The next day it was time for the AGM. Duffy hustled me out of bed to eat a satisfying fry-up at the generically-named Deli Cafe before hurrying to the Shakespeare's Cabinet room for the AGM. As usual the businessy bit was dealt with fairly quickly, and after that Geoffrey Brangan gave the customary post-AGM talk. This year it had nothing to do with Machen and was actually about criminology (one of Geoffrey's other interests) and the effect of subjectivity on the process of law, with a bit of Beatles trivia thrown in. That sounds a bit dry, and I would obviously have preferred a supernaturally-themed talk, but it wasn't too bad. This was followed by the book auction, which is always conducted by Ray Russell to raise money for the drinks at that night's celebratory dinner. This time Ray only auctioned a few of the rarer books himself, and the rest was done by silent auction. I bagged lots of books, including the 8th Black Book of Horror, Terror Tales of the Lake District by Paul Finch (which I'd been wanting to buy anyway), and a bundle of 90s horror magazines like Dark Horizon. All for a measly £7.50!
After that we went back to the Falcon to rest for a couple of hours, and then returned to the Cabinet Room for the dinner. The first two courses were mediocre, and I suspect that my crayfish and cucumber entree gave me a touch of food poisoning, but I did enjoy the bread-and-butter pudding, and was able to bend the ear of a fine assembly of Machen luminaries such as Sarban biographer Mark Valentine and scholar Sara Inkster! After dinner librarian gothique extraordinaire Gwilym Games, John Lwellwyn Probert and co entertained us all with readings of short Machen essays and the first chapter of The Great God Pan - not my favourite of Machen's stories, but you can't have everything I suppose. Some of the FoAM meet-ups have been pretty bachanalian in the past, but that evening was relatively sedate. A few people straggled on to a pub but most of us just sat around chatting about ghost stories and looking at scrap-books in the lounge, which suited me down to the ground as I am not a very bacchanalian person these days.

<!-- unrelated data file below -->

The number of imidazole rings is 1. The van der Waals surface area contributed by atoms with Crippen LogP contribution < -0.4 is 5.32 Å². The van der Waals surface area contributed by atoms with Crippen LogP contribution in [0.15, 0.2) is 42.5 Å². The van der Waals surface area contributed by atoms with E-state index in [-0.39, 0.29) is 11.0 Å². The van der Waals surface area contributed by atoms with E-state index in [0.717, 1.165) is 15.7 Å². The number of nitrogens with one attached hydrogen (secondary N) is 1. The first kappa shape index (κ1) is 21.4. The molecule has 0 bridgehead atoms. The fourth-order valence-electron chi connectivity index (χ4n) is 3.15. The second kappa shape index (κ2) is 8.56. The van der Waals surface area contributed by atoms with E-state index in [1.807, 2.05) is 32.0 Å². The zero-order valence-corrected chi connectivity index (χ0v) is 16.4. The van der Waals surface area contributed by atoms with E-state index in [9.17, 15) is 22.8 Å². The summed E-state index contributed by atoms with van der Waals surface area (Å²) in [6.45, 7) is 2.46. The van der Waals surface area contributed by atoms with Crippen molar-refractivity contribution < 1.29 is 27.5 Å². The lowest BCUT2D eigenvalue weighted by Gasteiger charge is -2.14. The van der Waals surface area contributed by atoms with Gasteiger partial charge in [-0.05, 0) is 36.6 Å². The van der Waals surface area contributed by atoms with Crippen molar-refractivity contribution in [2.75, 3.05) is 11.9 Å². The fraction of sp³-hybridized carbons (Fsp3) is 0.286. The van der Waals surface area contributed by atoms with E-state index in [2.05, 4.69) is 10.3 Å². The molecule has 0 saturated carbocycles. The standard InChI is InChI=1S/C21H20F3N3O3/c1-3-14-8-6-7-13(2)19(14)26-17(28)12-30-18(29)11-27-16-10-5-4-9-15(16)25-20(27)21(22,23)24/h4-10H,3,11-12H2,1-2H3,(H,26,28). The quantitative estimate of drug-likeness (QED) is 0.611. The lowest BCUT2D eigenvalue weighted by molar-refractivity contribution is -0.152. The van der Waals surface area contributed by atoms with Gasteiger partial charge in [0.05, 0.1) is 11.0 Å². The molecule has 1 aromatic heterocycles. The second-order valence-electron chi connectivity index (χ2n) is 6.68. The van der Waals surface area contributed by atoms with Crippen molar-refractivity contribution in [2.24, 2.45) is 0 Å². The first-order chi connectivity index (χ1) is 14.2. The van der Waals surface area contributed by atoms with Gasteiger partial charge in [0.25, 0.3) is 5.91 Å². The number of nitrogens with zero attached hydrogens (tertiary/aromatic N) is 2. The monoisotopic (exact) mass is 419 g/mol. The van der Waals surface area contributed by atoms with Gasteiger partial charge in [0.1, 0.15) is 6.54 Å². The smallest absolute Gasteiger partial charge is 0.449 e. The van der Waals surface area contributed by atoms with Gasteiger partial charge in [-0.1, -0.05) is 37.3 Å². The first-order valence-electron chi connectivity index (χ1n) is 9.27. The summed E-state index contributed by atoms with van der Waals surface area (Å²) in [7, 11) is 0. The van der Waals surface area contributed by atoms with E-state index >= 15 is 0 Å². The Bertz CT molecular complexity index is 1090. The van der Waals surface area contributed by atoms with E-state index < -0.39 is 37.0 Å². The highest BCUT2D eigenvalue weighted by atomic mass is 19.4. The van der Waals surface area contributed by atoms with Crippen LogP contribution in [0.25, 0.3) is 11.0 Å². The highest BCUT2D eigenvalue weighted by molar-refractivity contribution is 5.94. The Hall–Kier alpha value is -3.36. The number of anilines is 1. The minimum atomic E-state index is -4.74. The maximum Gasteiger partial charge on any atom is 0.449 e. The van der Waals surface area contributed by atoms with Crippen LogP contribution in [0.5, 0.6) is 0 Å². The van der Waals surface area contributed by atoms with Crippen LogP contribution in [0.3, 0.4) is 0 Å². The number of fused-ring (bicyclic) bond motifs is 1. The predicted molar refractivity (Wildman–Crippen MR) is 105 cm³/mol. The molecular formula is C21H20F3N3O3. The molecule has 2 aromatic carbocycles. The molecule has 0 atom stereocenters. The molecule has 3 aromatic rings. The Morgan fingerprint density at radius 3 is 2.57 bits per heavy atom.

On Sunday we had to check out at the revolting hour of eleven o'clock, and we were both sad to leave. As Stuart Lee pointed out in his Arthur Machen essay, the Friends are a friendly lot and this time around we got talking to some people I hadn't had the chance to speak with at the Usk meet. There was one notable absence, secretary Mark Samuels, but we did get his friend Quentin S. Crisp instead, which was a very fair trade. Although neither I nor Duffy were hardcore Machen scholars no-one noticeably looked down on us or tried to make us feel stupid, which I'm told is actually quite unusual at literary conventions.
Anyway I am off to catch up on my sleep now, with possibly a short interlude of gloating over my latest acquisitions!